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16

As Dov F has noted, the argument over praying in a mosque is now split between R. Ovadia Yosef and the Tzitz Eliezer. Please see the update below regarding the original Rambam responsa that is referred to by R. Ovadia. The Tzitz Eliezer writes against praying in a mosque in his responsa Volume 14, #91: ולמדנו מכאן שהקדשים של כותים וגם המשוגע של ...


14

In the responsa collection of the Beth Yosef, Avqath Rokhel #32 he defends those who conduct themselves according to the Rambam, even in a place where the majority of people follow another poseq (in this case, the Rosh). The turn of phrase that indicates that one can do so regardless of their familial tradition is: "...especially if they have a tradition ...


13

The Commentary on the Mishnah came first. In his colophon at the end of it, Rambam writes that he began writing the commentary at age 23, and finished it at age 30, in the year 1479 of the "Era of Documents" (4928 since Creation, 1168 CE). The Mishneh Torah, on the other hand, was written in the 4930s. In the introduction he says that the current year is ...


13

There are several historical factors to consider, particularly the advent of the internet. We live in the age of information. The gap between rabbinic leadership and the lay is being broached with great rapidity. More people are interested in a more horizontal society wherein they approach sources, analyze them, digest them, etc. and interact on such basis ...


12

R' Chaim Dov Rabinowitz (author of Daas Sofrim), in his volume on Jewish history since the close of Tanach, in fact harshly criticizes the Jews of Babylonia for migrating from there to the Christian West during the Geonic era. He argues, for one thing, that they should have learned from the experience of the Jews under Byzantine domination (especially in the ...


12

The statement of Maimonides to which you refer is from his Yad Hachazaka, Repentence [or: Return] chapter 3. There he writes (in my own loose translation): Everyone has merits and sins. Someone whose merits are more than his sins is a tzadik. Someone whose sins are more than his merits is a rasha. Half and half, he's a benoni [=middle person]. So, ...


12

The famous position attributed to the Kotzker Rebbe is that, since the Rambam paskened that demons do not exist, his psak halacha caused the demons to cease to exist. See my analysis here. This position is discussed in Prachei Rashi, שאל אחד את רבי מנדל מקוצק: הרמב״ם במורה נבוכים כופר במציאות שדים וכשפים, ואלו בתורה כתוב ״ולא יזבחו עוד את זבחיהם ...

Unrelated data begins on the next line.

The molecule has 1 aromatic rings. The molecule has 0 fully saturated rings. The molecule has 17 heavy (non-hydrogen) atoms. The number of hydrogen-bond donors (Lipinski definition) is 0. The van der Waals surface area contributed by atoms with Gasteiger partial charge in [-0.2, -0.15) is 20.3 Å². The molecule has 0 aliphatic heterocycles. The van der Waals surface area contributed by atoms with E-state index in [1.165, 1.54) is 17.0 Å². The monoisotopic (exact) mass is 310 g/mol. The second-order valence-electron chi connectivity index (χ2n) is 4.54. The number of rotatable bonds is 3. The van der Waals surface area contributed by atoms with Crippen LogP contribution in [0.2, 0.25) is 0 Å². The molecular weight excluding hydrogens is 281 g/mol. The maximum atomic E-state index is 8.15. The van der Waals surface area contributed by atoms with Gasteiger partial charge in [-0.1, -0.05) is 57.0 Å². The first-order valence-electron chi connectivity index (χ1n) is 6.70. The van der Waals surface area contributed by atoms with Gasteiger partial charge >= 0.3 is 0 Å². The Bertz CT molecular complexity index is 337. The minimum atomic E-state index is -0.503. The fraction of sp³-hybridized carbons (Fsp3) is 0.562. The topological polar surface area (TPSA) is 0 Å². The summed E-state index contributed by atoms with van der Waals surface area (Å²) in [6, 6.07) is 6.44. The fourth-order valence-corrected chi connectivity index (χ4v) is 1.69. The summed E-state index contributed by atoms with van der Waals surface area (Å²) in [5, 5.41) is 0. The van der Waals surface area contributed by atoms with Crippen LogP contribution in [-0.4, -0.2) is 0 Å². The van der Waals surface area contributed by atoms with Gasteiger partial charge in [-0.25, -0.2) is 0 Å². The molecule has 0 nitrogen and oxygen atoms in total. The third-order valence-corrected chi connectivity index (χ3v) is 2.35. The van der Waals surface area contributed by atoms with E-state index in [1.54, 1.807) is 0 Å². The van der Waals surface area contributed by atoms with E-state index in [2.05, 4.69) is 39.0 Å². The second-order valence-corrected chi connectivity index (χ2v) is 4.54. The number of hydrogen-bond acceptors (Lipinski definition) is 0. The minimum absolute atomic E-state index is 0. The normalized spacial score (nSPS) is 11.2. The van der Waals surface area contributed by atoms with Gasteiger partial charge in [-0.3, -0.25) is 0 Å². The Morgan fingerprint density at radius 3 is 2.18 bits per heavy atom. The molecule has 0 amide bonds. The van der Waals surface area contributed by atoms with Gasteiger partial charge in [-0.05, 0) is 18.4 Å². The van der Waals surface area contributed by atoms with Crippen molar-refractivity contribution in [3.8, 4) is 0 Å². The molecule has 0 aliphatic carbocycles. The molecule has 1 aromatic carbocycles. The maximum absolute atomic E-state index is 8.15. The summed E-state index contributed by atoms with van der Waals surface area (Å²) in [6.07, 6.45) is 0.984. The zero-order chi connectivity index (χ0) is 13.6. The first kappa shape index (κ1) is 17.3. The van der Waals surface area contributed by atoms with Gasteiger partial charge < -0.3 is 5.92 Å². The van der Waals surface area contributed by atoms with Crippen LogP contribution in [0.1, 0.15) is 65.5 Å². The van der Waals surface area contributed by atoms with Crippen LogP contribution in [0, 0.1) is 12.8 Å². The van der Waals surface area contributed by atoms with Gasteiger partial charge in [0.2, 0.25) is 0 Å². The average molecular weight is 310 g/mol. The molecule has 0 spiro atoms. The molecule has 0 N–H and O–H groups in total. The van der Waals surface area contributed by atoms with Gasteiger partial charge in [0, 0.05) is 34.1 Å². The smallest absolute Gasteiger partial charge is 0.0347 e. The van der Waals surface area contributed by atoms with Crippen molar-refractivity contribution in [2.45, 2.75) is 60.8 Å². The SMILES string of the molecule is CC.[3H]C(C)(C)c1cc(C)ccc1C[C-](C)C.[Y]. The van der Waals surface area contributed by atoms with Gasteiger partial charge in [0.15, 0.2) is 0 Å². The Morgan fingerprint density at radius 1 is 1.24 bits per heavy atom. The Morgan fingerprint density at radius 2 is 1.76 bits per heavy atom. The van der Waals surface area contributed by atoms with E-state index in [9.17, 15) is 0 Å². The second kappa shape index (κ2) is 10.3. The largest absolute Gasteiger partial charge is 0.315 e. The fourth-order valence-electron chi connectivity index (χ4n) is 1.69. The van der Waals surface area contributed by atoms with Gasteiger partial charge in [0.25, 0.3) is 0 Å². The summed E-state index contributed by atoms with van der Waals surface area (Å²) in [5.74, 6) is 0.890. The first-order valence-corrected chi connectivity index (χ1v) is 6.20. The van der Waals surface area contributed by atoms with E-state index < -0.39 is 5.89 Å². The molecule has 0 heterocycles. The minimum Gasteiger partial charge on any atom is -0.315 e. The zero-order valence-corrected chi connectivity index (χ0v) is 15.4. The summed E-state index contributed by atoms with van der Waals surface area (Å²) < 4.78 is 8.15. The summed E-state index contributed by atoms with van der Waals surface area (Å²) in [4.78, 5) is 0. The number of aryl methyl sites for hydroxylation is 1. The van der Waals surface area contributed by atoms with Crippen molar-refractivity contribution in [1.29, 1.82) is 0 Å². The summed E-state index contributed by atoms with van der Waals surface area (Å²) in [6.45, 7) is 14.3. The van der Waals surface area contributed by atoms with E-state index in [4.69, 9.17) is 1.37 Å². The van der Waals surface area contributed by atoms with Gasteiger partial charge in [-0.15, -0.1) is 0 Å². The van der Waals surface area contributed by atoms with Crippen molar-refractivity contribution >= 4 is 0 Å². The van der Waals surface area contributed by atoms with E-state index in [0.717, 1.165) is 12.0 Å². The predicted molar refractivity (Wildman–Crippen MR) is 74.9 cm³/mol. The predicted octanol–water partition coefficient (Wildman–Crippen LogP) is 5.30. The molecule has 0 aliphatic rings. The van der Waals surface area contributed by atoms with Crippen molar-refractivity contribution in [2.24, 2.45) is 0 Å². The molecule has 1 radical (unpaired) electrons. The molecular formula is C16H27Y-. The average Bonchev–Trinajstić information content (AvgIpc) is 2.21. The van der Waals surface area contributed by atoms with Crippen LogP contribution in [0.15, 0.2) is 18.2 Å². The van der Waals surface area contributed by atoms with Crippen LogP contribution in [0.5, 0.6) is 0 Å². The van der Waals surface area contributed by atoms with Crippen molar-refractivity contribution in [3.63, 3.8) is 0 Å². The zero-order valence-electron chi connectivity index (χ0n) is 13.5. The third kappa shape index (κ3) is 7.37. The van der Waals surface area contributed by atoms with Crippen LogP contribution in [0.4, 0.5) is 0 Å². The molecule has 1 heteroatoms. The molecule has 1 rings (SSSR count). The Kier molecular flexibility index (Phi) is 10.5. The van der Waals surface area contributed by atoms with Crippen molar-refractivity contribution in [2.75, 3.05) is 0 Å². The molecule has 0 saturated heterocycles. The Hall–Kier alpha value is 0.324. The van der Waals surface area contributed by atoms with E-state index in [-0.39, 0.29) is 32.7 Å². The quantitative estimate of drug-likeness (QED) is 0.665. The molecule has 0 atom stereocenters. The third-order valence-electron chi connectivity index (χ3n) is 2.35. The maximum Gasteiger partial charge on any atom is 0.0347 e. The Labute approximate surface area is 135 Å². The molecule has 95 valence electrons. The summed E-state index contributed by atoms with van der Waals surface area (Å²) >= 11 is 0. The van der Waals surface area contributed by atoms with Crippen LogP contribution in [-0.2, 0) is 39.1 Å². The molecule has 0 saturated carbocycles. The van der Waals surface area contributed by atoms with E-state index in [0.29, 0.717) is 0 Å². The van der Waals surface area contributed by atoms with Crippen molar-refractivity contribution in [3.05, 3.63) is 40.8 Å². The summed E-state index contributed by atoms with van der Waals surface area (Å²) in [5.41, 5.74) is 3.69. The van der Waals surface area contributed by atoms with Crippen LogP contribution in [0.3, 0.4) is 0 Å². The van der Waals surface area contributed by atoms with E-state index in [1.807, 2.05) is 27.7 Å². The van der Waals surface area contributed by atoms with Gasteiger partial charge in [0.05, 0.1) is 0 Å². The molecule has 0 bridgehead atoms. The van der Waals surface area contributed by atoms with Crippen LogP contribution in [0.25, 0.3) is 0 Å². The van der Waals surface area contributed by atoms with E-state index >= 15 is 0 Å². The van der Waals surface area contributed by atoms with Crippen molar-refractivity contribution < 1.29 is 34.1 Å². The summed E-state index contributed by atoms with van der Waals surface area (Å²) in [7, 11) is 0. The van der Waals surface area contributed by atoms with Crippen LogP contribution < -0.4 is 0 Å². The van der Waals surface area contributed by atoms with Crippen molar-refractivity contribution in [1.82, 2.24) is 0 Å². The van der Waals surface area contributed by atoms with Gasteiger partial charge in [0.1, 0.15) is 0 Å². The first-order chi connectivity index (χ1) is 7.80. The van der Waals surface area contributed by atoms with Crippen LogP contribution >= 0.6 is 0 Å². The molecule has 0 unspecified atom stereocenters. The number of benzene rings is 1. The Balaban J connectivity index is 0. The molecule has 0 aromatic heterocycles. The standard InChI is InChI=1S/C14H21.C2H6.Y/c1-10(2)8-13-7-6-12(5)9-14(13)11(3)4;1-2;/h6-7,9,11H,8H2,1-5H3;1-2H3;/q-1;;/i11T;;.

12

I'm going to answer this question indirectly. I have had discussions with several Lubavitchers who have come up with some compelling (to them) reasoning how the Rebbe זצ"ל can be Moshiach, which leads inexorably to the conclusion that he must be Moshiach. I'm not going to attempt to express the arguments here, even though you have asked for them, because I ...


11

The Gemara (Yoma 78b) writes that one who sleeps with shoes on, 'has tasted a taste of death', and since tasting death is probably not a good thing, some poskim write that sleeping with shoes on should be avoided (see Kaf Hahayyim Y.D 116:211, for example). The book Shemiras Haguf Vehanefesh (no. 115) also writes that wearing shoes to sleep causes someone to ...


10

Ramban mentions it in his letter to the French Sages in defense of Rambam (in 1232). He writes (last line of the page, and continuing from there): והנני מעיד עלי לפני רבותי שמים וארץ, כי שמענו ממגידי אמת שבכל ארצות מלכות תימן, קהלות רבות עוסקים בתורה ובמצות לשמן, והיו מזכירים שם הרב בכל קדיש וקדיש: "בחייכון וביומיכון ובחיי דרבנא משה בן מיימון", ...


10

It is ואסמע אלהק ממן קאלה. You can read the Judeo-Arabic original (in Hebrew letters, as it was written) here.


10

You're not mistaken: in fact the Tur and Shulkhan Arukh (335:2) say that only a בן גילו has the ability to take some of the sickness with him. This difficulty was recognised by the Drisha on Ramba"m and he stresses Ramba"m's wording: כאילו נטל חלק מחולייו - it is as if he takes part of the illness. However, there's a note in my Ramba"m that directed me to ...


10

The Torah specifically states the prohibition against prostitution, in order to prevent the land to be filled with licentiousness: ולא תזנה הארץ ומלאה הארץ זמה. Rambam seems to be deducing the underlying reason for that concern of the Torah, in his statement: For [ultimately], a father will marry his daughter and a brother his sister, [for in a ...


10

Rambam, Hilchos Yesodei Hatorah Chapter 3. From Chabad.org Halacha 1 The spheres are called the heavens, the firmament, the habitation, the skies. There are nine spheres. The closest sphere is the sphere of the moon. The second sphere, which is above it, is the sphere which contains the planet Kochav (Mercury). The third sphere, which is above ...